## Activity Introduction

Quick summary: This is a homework activity. Students will investigate the types and amounts of rubbish that they and their family produce over the course of one day. Students will use the worksheet to record their results and will share their results with the class. Activity adapted from Activate Your Students: An inquiry-based learning approach to sustainability.

Following this lesson plan is an ideal way for your school to take part in Schools Clean Up Day or a Clean Up on any day of the year. You’ll be joining thousands of amazing teachers in making a difference and creating positive environmental change.

Learning intentions:

• Students learn that even over one day a family can produce quite a lot of waste
• Students understand the Waste Hierarchy and how it can be used to help us reduce the amount of waste we create
• Students recognise that much of the waste produced by their families can be recycled and saved from going to landfill.

21st century skills:

### Australian Curriculum Mapping

Content descriptions:

Year 5 Mathematics

• Choose appropriate units of measurement for length, area, volume, capacity and mass  (ACMMG108)
• Pose questions and collect categorical or numerical data by observation or survey (ACMSP118)
• Construct displays, including column graphs, dot plots and tables, appropriate for data type, with and without the use of digital technologies (ACMSP119)

Year 5 Science

• Construct and use a range of representations, including tables and graphs, to represent and describe observations, patterns or relationships in data using digital technologies as appropriate (ACSIS090)
• Compare data with predictions and use as evidence in developing explanations (ACSIS218)
• Communicate ideas, explanations and processes in a variety of ways, including multi-modal texts (ACSIS093)

Year 6 Mathematics

• Interpret and compare a range of data displays, including side-by-side column graphs for two categorical variables (ACMSP147)

Year 6 Science

• Construct and use a range of representations, including tables and graphs, to represent and describe observations, patterns or relationships in data using digital technologies as appropriate (ACSIS107)
• Compare data with predictions and use as evidence in developing explanations (ACSIS221)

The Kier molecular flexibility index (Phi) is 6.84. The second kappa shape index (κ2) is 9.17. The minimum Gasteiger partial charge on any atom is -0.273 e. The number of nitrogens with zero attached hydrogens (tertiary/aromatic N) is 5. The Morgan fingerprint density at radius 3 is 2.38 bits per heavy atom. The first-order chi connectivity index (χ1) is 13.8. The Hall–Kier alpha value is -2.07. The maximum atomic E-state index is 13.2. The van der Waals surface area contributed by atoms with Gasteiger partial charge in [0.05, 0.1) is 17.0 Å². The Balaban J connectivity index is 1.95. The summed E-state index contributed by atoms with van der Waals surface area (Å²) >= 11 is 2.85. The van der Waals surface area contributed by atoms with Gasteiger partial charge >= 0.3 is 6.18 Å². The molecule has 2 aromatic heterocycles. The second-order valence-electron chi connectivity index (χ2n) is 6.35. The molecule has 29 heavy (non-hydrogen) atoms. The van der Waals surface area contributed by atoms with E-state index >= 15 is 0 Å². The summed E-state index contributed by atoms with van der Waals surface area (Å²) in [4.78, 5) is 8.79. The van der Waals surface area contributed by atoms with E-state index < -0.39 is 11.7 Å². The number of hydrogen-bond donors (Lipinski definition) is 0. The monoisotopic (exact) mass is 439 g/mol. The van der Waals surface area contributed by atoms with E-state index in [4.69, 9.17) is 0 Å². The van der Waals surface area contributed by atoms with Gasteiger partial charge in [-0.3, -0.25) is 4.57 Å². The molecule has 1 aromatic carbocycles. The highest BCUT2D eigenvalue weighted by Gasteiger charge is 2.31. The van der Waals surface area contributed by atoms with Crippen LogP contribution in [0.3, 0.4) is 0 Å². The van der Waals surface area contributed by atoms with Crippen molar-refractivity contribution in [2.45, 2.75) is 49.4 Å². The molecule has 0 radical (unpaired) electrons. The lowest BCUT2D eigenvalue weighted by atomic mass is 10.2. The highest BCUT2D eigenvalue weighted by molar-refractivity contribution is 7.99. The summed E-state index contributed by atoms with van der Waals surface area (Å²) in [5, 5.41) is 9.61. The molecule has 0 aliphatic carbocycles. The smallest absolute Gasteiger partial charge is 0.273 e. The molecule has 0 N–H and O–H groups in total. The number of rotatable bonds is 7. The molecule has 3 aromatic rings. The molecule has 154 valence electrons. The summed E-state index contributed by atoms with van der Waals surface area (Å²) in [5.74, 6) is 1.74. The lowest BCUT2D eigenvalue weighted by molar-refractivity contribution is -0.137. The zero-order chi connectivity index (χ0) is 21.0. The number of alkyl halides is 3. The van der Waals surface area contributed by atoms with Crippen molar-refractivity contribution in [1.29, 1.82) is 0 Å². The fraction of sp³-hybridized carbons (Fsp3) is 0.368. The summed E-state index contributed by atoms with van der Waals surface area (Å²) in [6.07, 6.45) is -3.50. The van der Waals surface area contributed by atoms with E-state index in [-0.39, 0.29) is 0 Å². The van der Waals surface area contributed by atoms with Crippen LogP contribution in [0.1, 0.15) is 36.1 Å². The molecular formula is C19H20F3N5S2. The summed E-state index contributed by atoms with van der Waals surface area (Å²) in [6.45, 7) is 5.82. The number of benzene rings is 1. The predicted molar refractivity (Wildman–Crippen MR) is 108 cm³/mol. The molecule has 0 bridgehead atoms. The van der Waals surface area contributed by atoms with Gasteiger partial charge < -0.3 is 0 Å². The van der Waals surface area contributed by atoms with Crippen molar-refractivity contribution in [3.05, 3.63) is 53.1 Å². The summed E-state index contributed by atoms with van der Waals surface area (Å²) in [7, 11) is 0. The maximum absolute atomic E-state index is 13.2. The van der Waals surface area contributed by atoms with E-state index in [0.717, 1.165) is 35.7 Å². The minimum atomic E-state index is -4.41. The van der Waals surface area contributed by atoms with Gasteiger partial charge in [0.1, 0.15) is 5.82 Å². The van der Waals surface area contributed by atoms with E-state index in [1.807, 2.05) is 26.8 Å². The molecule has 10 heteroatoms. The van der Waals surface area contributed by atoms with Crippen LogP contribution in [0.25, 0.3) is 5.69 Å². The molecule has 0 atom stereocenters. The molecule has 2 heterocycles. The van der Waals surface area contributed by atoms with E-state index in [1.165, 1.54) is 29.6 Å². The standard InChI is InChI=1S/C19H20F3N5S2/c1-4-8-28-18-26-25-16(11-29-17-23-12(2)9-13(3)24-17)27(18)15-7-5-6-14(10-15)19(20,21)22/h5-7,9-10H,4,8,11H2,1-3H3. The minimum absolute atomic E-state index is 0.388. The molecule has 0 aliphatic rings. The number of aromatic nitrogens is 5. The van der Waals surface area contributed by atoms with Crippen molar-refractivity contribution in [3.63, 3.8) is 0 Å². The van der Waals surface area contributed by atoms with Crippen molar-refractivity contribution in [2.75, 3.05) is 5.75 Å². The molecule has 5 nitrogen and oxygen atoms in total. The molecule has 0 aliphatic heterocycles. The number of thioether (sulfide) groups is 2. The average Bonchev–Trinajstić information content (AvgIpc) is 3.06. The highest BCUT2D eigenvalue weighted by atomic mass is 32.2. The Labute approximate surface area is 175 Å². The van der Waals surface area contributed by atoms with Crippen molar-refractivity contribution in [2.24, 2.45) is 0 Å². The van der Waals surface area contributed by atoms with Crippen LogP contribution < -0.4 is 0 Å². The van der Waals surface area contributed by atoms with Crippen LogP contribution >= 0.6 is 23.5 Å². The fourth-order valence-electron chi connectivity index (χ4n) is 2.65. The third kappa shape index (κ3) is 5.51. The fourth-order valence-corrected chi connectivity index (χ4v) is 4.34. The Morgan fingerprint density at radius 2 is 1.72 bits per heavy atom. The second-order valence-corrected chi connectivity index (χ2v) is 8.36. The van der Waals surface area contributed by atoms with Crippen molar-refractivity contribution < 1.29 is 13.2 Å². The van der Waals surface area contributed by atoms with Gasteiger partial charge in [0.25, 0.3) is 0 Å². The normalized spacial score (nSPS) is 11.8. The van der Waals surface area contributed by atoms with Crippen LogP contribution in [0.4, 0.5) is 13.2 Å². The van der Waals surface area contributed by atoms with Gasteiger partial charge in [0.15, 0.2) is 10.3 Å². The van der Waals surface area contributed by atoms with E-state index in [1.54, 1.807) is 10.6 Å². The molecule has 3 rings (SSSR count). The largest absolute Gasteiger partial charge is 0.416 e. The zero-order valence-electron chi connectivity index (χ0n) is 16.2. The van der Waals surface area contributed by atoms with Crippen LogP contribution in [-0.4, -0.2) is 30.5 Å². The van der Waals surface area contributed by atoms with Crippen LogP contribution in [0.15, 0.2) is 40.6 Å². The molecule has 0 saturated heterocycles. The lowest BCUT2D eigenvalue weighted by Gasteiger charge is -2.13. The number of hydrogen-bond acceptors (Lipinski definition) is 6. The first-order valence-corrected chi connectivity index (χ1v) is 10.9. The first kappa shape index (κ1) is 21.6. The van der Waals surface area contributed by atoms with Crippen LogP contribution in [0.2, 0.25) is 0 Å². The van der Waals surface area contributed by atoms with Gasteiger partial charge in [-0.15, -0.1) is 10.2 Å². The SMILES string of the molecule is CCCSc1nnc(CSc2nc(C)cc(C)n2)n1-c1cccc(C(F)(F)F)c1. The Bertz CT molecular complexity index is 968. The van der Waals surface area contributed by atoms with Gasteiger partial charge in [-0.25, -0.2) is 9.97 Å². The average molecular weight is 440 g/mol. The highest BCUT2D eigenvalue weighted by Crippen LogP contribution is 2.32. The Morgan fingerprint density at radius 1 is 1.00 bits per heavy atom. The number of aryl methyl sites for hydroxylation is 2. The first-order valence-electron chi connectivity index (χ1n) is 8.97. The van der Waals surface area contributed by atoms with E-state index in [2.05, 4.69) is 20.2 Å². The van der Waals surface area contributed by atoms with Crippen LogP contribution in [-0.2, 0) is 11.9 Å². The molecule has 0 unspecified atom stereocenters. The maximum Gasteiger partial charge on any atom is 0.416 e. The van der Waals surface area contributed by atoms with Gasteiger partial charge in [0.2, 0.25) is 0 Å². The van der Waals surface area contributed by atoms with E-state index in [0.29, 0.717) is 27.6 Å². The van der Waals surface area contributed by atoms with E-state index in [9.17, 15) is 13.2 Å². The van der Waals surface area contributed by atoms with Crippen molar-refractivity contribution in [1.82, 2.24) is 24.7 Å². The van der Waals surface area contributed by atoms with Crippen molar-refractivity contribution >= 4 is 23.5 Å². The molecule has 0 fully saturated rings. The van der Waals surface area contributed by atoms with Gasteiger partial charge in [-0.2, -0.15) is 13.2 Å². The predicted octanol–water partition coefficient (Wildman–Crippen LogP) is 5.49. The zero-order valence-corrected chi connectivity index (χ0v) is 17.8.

• Communicate ideas, explanations and processes in a variety of ways, including multi-modal texts (ACSIS110)

Syllabus outcomes: MA3-10MG, MA3-18SP, ST3-4WS.

General capabilities: Critical and creative thinking.

Cross-curriculum priority: Sustainability OI.3, OI.8.

Topic: Waste, Clean Up.

Time required: 45 mins.

Level of teacher scaffolding: Low – lead students in a class discussion on the results.

Resources required:

• One copy of the Student Worksheet for each student
• Each student will also need 6 containers and/or plastic bags to use at home and a set of kitchen or bathroom scales
• Waste Hierarchy with Discussion Points.

Safety: Students develop a family Waste Safety Code.

Keywords: Waste, recycling, disposal, family, home.

Cool Australia’s curriculum team continually reviews and refines our resources to be in line with changes to the Australian Curriculum.

## Teacher Preparation

Learning intentions: Students will...

• ... learn that even over one day a family can produce quite a lot of waste
• ... understand the Waste Hierarchy and how it can be used to help us reduce the amount of waste we create
• ... recognise that much of the waste produced by their families can be recycled and saved from going to landfill.

Success criteria: Students can...

• ... work independently to calculate the amount of waste produced at home
• ... know how the waste hierarchy can be used to understand what to do with waste and how to reduce it
• ... analyse results to draw conclusions and make recommendations about how to reduce waste at home.

Teacher content information: In this activity students will be exploring waste and how to reduce the impact of waste on our environment. A useful tool to help you understand the actions you can take around waste could be the following waste hierarchy image (also available here):

• Avoid - This means not doin
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## Thought starter: Who makes the most waste in your family?

Instructions for weighing your family's solid waste:

1. Develop a family safety code to make sure you and your family stay safe when handling waste (there are some tips for developing a family safety code at the end of this worksheet).
2. Set up six containers or plastic bags at home that are suitable for collecting different types of waste (glass, metal, paper and cardboard, plastic, organic matter, other).
3. Weigh the six plastic bags and their bins and write the weights in the table.
4. Ask each of your family members to place all their rubbish into the correct bins over the course of the day.
5. At the end of the day, weigh the six plastic bags and their bins again (with their contents) and write these weights in the table below.

Tips for calculating the amounts of waste:

• To calculate the weight of each type of waste, subtract the number in column 2 from the number in column 3.
• To calculate the percentage of each typ
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